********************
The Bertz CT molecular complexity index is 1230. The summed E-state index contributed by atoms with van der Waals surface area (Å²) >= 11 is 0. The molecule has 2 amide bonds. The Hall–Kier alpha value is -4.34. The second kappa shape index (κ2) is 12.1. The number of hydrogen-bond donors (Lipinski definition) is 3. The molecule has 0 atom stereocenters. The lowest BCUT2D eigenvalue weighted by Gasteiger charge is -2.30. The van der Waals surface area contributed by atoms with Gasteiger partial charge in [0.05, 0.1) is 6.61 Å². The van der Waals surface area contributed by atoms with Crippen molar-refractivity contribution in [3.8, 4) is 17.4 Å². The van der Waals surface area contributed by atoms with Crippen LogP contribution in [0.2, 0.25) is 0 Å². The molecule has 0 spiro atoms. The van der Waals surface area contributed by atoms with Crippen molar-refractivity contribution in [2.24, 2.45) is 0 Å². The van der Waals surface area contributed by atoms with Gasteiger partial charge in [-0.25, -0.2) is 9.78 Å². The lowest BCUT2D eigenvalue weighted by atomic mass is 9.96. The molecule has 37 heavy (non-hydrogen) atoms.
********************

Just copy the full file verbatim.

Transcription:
The Bertz CT molecular complexity index is 1230. The summed E-state index contributed by atoms with van der Waals surface area (Å²) >= 11 is 0. The molecule has 2 amide bonds. The Hall–Kier alpha value is -4.34. The second kappa shape index (κ2) is 12.1. The number of hydrogen-bond donors (Lipinski definition) is 3. The molecule has 0 atom stereocenters. The lowest BCUT2D eigenvalue weighted by Gasteiger charge is -2.30. The van der Waals surface area contributed by atoms with Gasteiger partial charge in [0.05, 0.1) is 6.61 Å². The van der Waals surface area contributed by atoms with Crippen molar-refractivity contribution in [3.8, 4) is 17.4 Å². The van der Waals surface area contributed by atoms with Crippen LogP contribution in [0.2, 0.25) is 0 Å². The molecule has 0 spiro atoms. The van der Waals surface area contributed by atoms with Crippen molar-refractivity contribution in [2.24, 2.45) is 0 Å². The van der Waals surface area contributed by atoms with Gasteiger partial charge in [-0.25, -0.2) is 9.78 Å². The lowest BCUT2D eigenvalue weighted by atomic mass is 9.96. The molecule has 37 heavy (non-hydrogen) atoms.